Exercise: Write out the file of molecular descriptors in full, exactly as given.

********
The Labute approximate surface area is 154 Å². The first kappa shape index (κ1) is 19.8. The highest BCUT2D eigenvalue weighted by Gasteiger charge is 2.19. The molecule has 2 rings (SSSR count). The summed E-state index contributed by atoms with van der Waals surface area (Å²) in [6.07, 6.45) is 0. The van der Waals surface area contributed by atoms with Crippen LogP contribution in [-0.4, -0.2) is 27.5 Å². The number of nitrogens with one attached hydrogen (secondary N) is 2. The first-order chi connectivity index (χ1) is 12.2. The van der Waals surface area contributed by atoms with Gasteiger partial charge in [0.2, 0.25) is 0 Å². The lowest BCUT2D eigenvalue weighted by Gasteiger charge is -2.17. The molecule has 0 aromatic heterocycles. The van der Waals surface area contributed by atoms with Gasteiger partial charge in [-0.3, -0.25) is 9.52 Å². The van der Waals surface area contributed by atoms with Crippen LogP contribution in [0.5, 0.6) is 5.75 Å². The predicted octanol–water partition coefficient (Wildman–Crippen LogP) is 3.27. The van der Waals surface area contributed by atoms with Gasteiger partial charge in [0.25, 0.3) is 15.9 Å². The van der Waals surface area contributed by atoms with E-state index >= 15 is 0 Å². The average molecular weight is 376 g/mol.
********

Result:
The Labute approximate surface area is 154 Å². The first kappa shape index (κ1) is 19.8. The highest BCUT2D eigenvalue weighted by Gasteiger charge is 2.19. The molecule has 2 rings (SSSR count). The summed E-state index contributed by atoms with van der Waals surface area (Å²) in [6.07, 6.45) is 0. The van der Waals surface area contributed by atoms with Crippen LogP contribution in [-0.4, -0.2) is 27.5 Å². The number of nitrogens with one attached hydrogen (secondary N) is 2. The first-order chi connectivity index (χ1) is 12.2. The van der Waals surface area contributed by atoms with Gasteiger partial charge in [0.2, 0.25) is 0 Å². The lowest BCUT2D eigenvalue weighted by Gasteiger charge is -2.17. The molecule has 0 aromatic heterocycles. The van der Waals surface area contributed by atoms with Gasteiger partial charge in [-0.3, -0.25) is 9.52 Å². The van der Waals surface area contributed by atoms with Crippen LogP contribution in [0.5, 0.6) is 5.75 Å². The predicted octanol–water partition coefficient (Wildman–Crippen LogP) is 3.27. The van der Waals surface area contributed by atoms with Gasteiger partial charge in [0.25, 0.3) is 15.9 Å². The van der Waals surface area contributed by atoms with E-state index >= 15 is 0 Å². The average molecular weight is 376 g/mol.